Kurozweki Jewish Cemetery

Cemetery Information

Swietokrzyskie Voivodeship
Site address
The cemetery is located about 500m south of the school in Kurozwęki, near closed quarries.
GPS coordinates
50.586604, 21.096468
Perimeter length
644 metres
Is the cemetery demolished
Type and height of existing fence
No fence
Preservation condition
Demolished Jewish cemetery that has not been built over
General site condition
It is a completely demolished Jewish cemetery. No traces of the former cemetery remain. The area is used as a garbage dump and is partly under agricultural usage. The exact area and perimeter of the cemetery is unknown.
Number of existing gravestones
No tombstones have been preserved
Date of oldest tombstone
Date of newest tombstone
Urgency of erecting a fence
Land ownership
Preserved construction on site
Drone surveys

Historical overview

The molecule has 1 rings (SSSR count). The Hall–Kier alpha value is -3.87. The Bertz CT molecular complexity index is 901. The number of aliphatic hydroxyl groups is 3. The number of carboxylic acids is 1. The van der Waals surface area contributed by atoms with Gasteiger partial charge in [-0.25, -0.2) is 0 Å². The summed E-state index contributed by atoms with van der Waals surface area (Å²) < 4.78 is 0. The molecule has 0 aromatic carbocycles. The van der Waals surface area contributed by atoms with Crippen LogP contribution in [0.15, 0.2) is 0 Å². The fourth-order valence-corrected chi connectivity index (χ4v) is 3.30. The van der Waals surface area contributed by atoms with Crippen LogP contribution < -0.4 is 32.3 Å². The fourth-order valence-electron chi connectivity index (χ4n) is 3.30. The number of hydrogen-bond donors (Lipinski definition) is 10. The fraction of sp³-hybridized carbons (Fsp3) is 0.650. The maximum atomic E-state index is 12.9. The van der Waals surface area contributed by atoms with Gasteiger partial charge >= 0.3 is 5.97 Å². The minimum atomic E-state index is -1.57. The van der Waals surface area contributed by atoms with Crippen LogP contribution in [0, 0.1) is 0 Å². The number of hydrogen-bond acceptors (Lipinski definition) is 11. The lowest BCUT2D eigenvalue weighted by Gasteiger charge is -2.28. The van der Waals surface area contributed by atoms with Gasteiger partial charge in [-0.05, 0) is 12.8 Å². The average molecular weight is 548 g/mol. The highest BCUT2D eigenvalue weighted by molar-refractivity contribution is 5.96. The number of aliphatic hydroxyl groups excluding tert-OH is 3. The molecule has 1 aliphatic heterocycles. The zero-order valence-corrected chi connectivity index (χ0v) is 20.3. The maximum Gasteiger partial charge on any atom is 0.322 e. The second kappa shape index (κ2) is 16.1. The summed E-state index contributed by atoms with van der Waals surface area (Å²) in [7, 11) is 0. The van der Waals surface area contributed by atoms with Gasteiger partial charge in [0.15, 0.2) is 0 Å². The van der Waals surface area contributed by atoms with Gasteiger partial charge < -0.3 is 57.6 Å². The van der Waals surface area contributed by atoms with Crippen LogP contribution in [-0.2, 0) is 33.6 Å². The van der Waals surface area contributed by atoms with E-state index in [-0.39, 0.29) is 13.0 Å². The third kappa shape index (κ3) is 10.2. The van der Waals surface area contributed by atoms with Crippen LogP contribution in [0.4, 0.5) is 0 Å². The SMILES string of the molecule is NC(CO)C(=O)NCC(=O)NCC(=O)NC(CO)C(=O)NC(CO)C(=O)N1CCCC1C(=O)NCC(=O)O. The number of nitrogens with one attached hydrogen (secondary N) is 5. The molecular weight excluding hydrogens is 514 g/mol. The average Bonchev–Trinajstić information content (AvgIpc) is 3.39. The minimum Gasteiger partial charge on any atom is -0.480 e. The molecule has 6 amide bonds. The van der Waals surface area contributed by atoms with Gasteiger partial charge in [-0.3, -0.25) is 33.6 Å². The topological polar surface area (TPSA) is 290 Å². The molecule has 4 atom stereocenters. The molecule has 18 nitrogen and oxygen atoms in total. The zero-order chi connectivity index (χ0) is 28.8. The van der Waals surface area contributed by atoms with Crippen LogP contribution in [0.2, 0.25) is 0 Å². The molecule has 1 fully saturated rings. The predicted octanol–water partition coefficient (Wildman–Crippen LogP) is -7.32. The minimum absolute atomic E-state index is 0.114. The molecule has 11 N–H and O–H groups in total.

The first mentions of Kurozwęki appeared in written sources as early as 1264. The development of Jewish settlement dates to the end of the 16th century when Kurozwęki was known as a centre of Calvinism. In 1748, 6 Jewish families lived in the town, and there was also a wooden synagogue. The cemetery was probably established in this period in the southwest part of the town. In 1787, according to census data, 90 Jews were registered Kurozwęki, constituting 10.9% of the total population. In 1827, there were 214 Jews. In the interwar period, the Jewish community was one of the smallest in Szydłów County. From 1917 to 1926, there were 267 to 184 members in the Jewish community (a downward trend). Burials took place at the Jewish cemetery in Szydłów. In 1928, the religious community in Szydłów asked the authorities to include the community of Kurozwęki within their jurisdiction. Owing to financial problems and the lack of functioning of local religious structures in Kurozwęki, the incorporation happened in January 1932. During World War II, the Germans resettled Jews from other towns, including Radom, to Kurozwęki. In November 1942, Jews were deported to Staszów, and then through Grzybów and Szczuczyn to the extermination camp in Treblinka. Currently, there is no material trace of the Jewish cemetery, and its location is known only from pre-war maps.